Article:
By Tadae Takubo
Vice President of the Japan Institute for National Fundamentals,
Vice Chairman of the Japan Study Award Jury and
Professor Emeritus at Kyorin University

Ikuhiko Hata:“Comfort Women and Sex in the Battle Zone”

Dr.Ikuhiko HATA, professor emeritus of Nihon University, is recognized as one of the leading authorities on Japan’s modern history, including the Second Sino-Japanese War and World War Ⅱ.

For more than twenty-five years Hata has tackled difficult and highly controversial ‘comfort women’ issue. For his original Japanese book Ianfu to Senjo no Sei, and for his related historical researches Hata has been given Kikuchi Kan Prize, the Mainichi Publishing Cultural Award and the Sankei Shimbun Seiron Award.

The reason the Japan Institute for National Fundamentals gives its 6th Kokkiken Japan Study Special Award to Dr. Hata on the occasion of the appearance of its English translation under the title of Comfort Women and Sex in the Battle Zone by Hamilton Books, USA, 2018, is as follows: We most welcome this timely publication, a project realized thanks to the goodwill, donation and dedication of some private individuals. The English translation is due to meticulous efforts of Prof. Jason Morgan together with some volunteers’ assistance. Now that this solid academic work, duly annotated, is available for the first time to all people who are interested in this issue world-wide, many an intentional Japan-bashing will be found misplaced. Hata tells us: it is essential to listen to the accounts of those who were involved ― former comfort women, brothel operators, military police and doctors who supervised comfort stations, and soldiers who used the facilities ― in addition to consulting existing documents and materials. Readers will know what were realities and what were myths of ‘comfort women.’ I am also curious to know what will be reactions of North American scholars who refused correction of factual errors in McGraw-Hill Textbook. We ask not only historians but also general readers to peruse carefully what Hata has found and written so lucidly, by examining extensively official and private sources in Japan, Korea, and other places under Japanese control during WWⅡ.

Dr.Hata is well-known not only in Japan but also abroad: He contbuted a chapter on “Continental Expansion” in Vol. 6 of the Cambridge History of Japan. He is also the author of Hirohito, the Shōwa Emperor in War and Peace (Global Oriental, 2007).

By Sukehiro Hirakawa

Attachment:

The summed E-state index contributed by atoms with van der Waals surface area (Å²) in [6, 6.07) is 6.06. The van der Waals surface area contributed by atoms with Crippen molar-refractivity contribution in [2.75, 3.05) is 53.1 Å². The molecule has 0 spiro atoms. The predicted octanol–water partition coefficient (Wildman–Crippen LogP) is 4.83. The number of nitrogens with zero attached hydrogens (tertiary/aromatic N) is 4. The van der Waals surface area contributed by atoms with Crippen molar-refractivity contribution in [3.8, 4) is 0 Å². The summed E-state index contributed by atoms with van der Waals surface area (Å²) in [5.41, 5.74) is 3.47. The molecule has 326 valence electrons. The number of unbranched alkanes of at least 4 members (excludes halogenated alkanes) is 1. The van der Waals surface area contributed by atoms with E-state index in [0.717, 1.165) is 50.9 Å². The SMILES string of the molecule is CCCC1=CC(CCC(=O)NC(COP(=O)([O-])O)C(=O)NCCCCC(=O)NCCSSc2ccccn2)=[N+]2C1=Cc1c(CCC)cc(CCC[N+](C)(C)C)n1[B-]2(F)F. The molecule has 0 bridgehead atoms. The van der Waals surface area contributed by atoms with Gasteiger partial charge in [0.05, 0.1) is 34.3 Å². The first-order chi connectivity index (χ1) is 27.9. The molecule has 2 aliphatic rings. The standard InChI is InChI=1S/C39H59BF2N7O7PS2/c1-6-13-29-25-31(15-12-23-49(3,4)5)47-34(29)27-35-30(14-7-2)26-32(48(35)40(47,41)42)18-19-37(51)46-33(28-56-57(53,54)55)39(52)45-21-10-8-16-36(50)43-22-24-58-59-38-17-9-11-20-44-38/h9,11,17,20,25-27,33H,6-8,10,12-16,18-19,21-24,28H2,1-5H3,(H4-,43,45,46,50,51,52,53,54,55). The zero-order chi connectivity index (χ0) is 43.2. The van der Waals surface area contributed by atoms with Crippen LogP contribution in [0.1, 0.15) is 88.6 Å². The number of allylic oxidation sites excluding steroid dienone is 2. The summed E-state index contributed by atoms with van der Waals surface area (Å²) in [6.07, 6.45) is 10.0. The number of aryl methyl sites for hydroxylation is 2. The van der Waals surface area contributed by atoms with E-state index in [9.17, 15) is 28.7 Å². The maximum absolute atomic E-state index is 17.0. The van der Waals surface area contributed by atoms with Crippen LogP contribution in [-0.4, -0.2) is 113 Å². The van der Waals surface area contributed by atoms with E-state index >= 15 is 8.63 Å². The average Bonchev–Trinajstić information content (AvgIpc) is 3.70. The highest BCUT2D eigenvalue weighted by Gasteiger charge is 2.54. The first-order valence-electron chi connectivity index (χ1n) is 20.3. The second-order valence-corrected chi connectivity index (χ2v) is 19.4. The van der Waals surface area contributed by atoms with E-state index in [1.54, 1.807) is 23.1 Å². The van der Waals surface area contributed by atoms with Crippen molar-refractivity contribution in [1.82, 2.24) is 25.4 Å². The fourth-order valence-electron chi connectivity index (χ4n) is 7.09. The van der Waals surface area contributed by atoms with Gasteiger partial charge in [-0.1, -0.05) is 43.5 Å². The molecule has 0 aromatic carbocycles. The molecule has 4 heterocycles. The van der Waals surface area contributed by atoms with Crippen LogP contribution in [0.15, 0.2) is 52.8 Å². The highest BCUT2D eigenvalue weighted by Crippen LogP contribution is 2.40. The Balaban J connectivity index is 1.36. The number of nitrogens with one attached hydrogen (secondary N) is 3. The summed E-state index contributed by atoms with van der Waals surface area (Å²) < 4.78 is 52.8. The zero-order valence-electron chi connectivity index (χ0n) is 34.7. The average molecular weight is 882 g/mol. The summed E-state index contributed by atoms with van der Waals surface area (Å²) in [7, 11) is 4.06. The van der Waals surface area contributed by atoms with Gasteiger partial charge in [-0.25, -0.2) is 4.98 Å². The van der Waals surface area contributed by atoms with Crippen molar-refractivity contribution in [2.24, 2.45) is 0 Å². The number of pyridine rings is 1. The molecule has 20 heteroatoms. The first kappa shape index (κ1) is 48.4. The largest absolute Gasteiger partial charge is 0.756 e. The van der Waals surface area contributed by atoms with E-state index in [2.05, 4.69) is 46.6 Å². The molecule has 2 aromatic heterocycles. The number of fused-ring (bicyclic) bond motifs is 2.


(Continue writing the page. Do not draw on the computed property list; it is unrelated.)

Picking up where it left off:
Professor emeritus, Tokyo University, author,
Japan’s Love-Hate Relationship with the West, Brill

Award Jury

ChairYoshiko Sakurai President, Japan Institute for National Fundamentals (JINF)
Vice ChairTadae TakuboJINF Vice President and Professor Emeritus, Kyorin University
Takashi ItoProfessor Emeritus, University of Tokyo
Sukehiro HirakawaProfessor Emeritus, University of Tokyo
Toshio WatanabeExecutive advisor for academic affairs, Takushoku University
Katsuhiko TakaikeJINF Vice President and lawyer

Award Recommendation Committee

George Akita Professor Emeritus, University of Hawaii
James E. AuerProfessor Emeritus, Vanderbilt University
Brahma ChellaneyProfessor of Strategic Studies, Center for Policy Research, India
Kevin DoakProfessor at Georgetown University
Vassili MolodiakovRussian professor at the Institute of Japanese Identity, Takushoku University
Brandon PalmerAssociate professor of history at Carolina Coastal University
Koh Se-kaiProfessor Emeritus, Tsuda College
Arthur WaldronProfessor, University of Pennsylvania
Edward MarxAssociate Professor, Ehime University
David HanlonProfessor, University of Hawaii at Mānoa
Yang Haiying, aka Akira OhnoProfessor at Shizuoka University
Chen Rou-jinColumnist, former political reporter of United Daily News
Robert D. EldridgeFormer Deputy Assistant Chief of Staff (G-5), Marine Corps installations Pacific/Marine Forces Japan
June Teufel DreyerProfessor of Political Science at the University of Miami
Henry Scott StokesFormer Tokyo Bureau Chief, New York Times
Robert MortonProfessor, Chuo University
Choe Kilsung Professor Emeritus, Hiroshima University Professor, University of East Asia